0
\$\begingroup\$

schematic

simulate this circuit – Schematic created using CircuitLab

At node 1, we have:$$0.001+i_1-i_4-i_5=0$$. At node 2, we have: $$i_4+i_5+i_2=0$$.

$$i_1=\frac{0-V_1}{1000}=\frac{-V_x}{1000}$$(Vx is the voltage across R2) $$i_2=\frac{0-V_2}{6000}$$ $$i_3=0.001A$$ $$i_4=i_1+i_3=-i_2-i_5$$ $$i_5=\frac{V_1-V_2}{1000}=\frac{V_x}{1000}$$

Use the equation at node 1, to find an expression for i4 and plug that into the equation at node 2: $$i_1+0.001+i_2=0$$ $$\frac{-V_x}{1000}+0.001-\frac{V_2}{6000}=0$$

But there are V2 and Vx to solve in one equation.

\$\endgroup\$
2
  • \$\begingroup\$ Your first equation(at node 1) should also include \$i_5\$ (going out of the node). Also, your expression for \$i_1\$ should be \$-\frac{V_x}{1000}\$ look at the polarity of \$V_x\$ with respect to \$i_1\$ \$\endgroup\$
    – Big6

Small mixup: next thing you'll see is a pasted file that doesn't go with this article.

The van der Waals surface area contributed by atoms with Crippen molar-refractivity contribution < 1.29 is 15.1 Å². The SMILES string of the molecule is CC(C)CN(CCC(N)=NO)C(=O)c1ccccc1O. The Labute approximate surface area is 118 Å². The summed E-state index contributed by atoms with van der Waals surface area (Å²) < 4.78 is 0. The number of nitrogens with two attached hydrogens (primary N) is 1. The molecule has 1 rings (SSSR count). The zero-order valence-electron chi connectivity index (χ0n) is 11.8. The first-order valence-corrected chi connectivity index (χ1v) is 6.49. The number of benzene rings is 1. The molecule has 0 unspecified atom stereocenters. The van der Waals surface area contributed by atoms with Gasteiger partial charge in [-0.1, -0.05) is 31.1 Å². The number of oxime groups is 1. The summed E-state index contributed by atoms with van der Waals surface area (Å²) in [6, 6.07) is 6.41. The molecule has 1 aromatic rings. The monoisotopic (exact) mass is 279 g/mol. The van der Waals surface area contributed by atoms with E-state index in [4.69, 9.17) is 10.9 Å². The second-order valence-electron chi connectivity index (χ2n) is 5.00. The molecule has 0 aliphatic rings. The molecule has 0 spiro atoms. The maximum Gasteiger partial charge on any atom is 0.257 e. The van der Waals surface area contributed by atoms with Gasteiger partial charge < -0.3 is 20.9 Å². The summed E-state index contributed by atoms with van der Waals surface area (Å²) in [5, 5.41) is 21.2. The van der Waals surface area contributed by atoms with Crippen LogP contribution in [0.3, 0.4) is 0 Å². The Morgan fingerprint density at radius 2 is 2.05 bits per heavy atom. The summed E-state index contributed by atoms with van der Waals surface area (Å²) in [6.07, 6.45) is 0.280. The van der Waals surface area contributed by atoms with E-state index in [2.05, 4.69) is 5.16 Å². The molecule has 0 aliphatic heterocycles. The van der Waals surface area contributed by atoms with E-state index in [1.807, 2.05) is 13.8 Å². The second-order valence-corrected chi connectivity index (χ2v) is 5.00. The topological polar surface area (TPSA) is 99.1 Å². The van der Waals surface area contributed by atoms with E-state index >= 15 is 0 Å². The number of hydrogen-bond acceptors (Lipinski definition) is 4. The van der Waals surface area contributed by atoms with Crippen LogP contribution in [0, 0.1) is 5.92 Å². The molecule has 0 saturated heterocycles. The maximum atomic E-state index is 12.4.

Commented Sep 24, 2017 at 23:41
  • \$\begingroup\$ It still not solvable. there is one equation at the end, but Vx and V2 \$\endgroup\$ Commented Sep 25, 2017 at 0:01

1 Answer 1

0
\$\begingroup\$

You have too much variables and arrows (not wrong, but unnecessary). I redrawed the circuit:

enter image description here

You obviously missed that the voltage over R4 can be expressed in terms of Vx. This is Kirchoffs voltage law.

I have written the current equations for nodes 1 and 2. There are 2 unknowns and 2 equations.

Hopefully clear now.

\$\endgroup\$
0

Your Answer

By clicking “Post Your Answer”, you agree to our terms of service and acknowledge you have read our privacy policy.

Not the answer you're looking for? Browse other questions tagged or ask your own question.